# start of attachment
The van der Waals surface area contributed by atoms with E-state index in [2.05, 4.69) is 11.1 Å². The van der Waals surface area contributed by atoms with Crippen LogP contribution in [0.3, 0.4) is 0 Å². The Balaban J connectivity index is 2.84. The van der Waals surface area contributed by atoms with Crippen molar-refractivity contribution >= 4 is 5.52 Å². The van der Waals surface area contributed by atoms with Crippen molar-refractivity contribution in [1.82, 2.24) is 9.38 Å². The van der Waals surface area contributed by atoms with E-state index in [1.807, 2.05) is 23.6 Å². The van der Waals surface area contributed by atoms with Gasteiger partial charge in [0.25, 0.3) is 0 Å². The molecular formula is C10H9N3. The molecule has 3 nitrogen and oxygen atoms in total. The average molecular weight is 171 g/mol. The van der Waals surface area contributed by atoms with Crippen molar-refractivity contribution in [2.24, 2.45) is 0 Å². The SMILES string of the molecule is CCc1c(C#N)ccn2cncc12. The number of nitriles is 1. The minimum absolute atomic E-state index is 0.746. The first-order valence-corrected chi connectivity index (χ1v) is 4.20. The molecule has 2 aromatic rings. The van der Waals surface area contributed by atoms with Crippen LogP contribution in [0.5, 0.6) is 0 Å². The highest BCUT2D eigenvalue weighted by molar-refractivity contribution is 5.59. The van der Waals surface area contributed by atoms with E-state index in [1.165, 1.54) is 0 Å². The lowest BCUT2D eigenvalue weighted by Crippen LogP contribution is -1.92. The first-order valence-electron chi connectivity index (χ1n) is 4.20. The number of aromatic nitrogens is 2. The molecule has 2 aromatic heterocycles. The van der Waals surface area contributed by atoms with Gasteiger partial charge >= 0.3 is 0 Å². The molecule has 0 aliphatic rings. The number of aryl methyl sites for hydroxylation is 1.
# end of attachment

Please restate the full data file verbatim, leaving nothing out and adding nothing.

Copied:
The van der Waals surface area contributed by atoms with E-state index in [2.05, 4.69) is 11.1 Å². The van der Waals surface area contributed by atoms with Crippen LogP contribution in [0.3, 0.4) is 0 Å². The Balaban J connectivity index is 2.84. The van der Waals surface area contributed by atoms with Crippen molar-refractivity contribution >= 4 is 5.52 Å². The van der Waals surface area contributed by atoms with Crippen molar-refractivity contribution in [1.82, 2.24) is 9.38 Å². The van der Waals surface area contributed by atoms with E-state index in [1.807, 2.05) is 23.6 Å². The van der Waals surface area contributed by atoms with Gasteiger partial charge in [0.25, 0.3) is 0 Å². The molecular formula is C10H9N3. The molecule has 3 nitrogen and oxygen atoms in total. The average molecular weight is 171 g/mol. The van der Waals surface area contributed by atoms with Crippen molar-refractivity contribution in [2.24, 2.45) is 0 Å². The SMILES string of the molecule is CCc1c(C#N)ccn2cncc12. The number of nitriles is 1. The minimum absolute atomic E-state index is 0.746. The first-order valence-corrected chi connectivity index (χ1v) is 4.20. The molecule has 2 aromatic rings. The van der Waals surface area contributed by atoms with Crippen LogP contribution in [0.5, 0.6) is 0 Å². The highest BCUT2D eigenvalue weighted by molar-refractivity contribution is 5.59. The van der Waals surface area contributed by atoms with E-state index in [1.165, 1.54) is 0 Å². The lowest BCUT2D eigenvalue weighted by Crippen LogP contribution is -1.92. The first-order valence-electron chi connectivity index (χ1n) is 4.20. The number of aromatic nitrogens is 2. The molecule has 2 aromatic heterocycles. The van der Waals surface area contributed by atoms with Gasteiger partial charge >= 0.3 is 0 Å². The molecule has 0 aliphatic rings. The number of aryl methyl sites for hydroxylation is 1.